The modern POTUS position is only there for you and the world to pin their identity, frustration, fear, and joy onto. The last real POTUS we had was JFK. That’s not to say JFK was so great, he was only the last POTUS who actually believed any of his own words, and acted as much as possible of his own volition. You could also count Nixon in a very minor way, but mainly he was just a drunk mess.

    To sum up, if the power elite has interest in making Jindal a contender, it’s a done deal. The ball doesn’t get rolling at this stage by what the American people consider charisma. And no that’s not saying Jindal is so great, either.

    Comment by finances — February 26, 2009 @ 1:31 pm
  7. Doug,

    Perhaps “never” is too strong of a term, perhaps it should be “This Bobby Jindal” who won’t become President… If he changes, he might have a shot — but it will take a major overhaul from what I saw on Tuesday night.

    Comment by Brad Warbiany — February 26, 2009 @ 1:53 pm
  8. Charismatic or not he’s certainly far from being a friend to liberty. The Republican party has gone from treading water, to waving their hands frantically… and now the dead man’s float.

    Comment by B. Fisher — February 26, 2009 @ 2:09 pm
  9. Ralph Nader speaks with passion, listen to him speak. . . he speaks on target, tells it like it is, and doesn’t water down what needs to be done to fix this country.

    I think it is wrong you put him on this list

    Comment by mst3000jay — February 26, 2009 @ 2:36 pm
  10. Doug: Um…comparing Jindal to Kucinich> Are you high? I don’t care what your opinion is of “charisma,” (though I find Dennis to be very charismatic and inspiration—go back to several of the 2008 Presidential debates—you can see them all on YouTube—and ask yourself who up there gave the most compelling arguments and had the audience eating out of the palm of his hand…!). But there is an incredible huge gap between Jindal and Kucinich when it comes to pure intelligence and logic. Good grief!, You need to do your homework and quit being so blindly biased.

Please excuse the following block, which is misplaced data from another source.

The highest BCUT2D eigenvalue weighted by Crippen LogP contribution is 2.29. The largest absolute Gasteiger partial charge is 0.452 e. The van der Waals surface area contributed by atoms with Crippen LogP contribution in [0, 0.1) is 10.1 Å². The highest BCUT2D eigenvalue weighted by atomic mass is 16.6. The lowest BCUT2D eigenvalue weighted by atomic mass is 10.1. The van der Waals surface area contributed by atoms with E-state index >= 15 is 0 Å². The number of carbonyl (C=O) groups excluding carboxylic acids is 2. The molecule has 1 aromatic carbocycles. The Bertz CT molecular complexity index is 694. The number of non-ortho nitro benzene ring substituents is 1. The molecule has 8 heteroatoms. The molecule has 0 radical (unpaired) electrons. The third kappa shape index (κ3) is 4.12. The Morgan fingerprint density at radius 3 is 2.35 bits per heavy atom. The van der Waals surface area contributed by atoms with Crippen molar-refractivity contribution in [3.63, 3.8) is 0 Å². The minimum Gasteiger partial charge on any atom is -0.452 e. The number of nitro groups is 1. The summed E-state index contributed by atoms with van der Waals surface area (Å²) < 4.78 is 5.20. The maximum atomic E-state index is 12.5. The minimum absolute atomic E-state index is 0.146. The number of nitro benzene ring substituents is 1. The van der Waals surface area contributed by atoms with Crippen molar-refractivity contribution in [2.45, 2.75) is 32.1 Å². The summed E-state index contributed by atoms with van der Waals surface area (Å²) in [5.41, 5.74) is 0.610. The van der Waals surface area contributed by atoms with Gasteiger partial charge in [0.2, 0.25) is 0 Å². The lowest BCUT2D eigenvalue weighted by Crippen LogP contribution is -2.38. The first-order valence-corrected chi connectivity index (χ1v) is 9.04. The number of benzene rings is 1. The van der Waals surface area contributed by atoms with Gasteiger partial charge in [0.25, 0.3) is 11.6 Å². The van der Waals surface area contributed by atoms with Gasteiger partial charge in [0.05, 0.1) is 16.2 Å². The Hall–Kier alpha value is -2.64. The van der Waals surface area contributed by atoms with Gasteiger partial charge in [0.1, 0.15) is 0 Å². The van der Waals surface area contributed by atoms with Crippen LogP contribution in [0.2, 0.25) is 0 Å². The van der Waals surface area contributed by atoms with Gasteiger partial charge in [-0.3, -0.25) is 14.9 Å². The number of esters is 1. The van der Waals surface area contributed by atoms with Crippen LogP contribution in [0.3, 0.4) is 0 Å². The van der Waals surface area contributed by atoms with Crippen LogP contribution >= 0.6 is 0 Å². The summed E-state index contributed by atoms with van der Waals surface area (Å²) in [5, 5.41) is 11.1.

Comment by Al Hidalgo — February 27, 2009 @ 6:55 am
  11. Al,

    That wasn’t me who made that comparison, it was Brad, and he was speaking of his personal opinion of the (lack of) charisma that Jindal displayed in the speech and comparing to similarly non-charismatic politicians like Kucnich, Paul, and Nader.

    Personally, I think Kucinich is on a completely different planet from the rest of us — but I think that Brad broader point is correct.

    Jindal bombed on Tuesday. He’s not dead, but he’s got work to do if he wants to run for President in 2016, 2020, or 2024.

    Comment by Doug Mataconis — February 27, 2009 @ 7:09 am
  12. Jindal’s response to Obama’s speech will have absolutely no effect on his political career. How many people remember even one opposition response to a president’s speech?

    After four years of Obama’s extreme liberalism, people will be looking for alternative. While people are losing jobs in 49 states, only Bobby Jindal in Louisiana has created jobs in the last year. While Obama has charisma and style, Jindal offers real substance as a leader.

    Oh, and to Miko, Jindal does not support REAL ID. As a congressman, he was part of the Republican group who opposed it.

    Comment by Dayana Martinez-Pena — February 27, 2009 @ 11:23 am
  13. Al,

    In order to be elected in America, a person has to have “charisma”. The actual definition is the sort of personality that people generally think associated with leadership or charm. It’s a personality trait, which is far different than intelligence or ideology, but it’s the main method by which most Americans actually relate to a candidate.

    There are many terms for it… Seeming “presidential”, or having “gravitas”. In some cases (like 2000), it’s “who I’d like to have a beer with” — I can tell you I’d rather have a beer with Bush than with Gore or Kerry, and I’d probably rather have one with Obama than McCain. But in all respects, it’s a personality characteristic rather than really describing how someone will govern.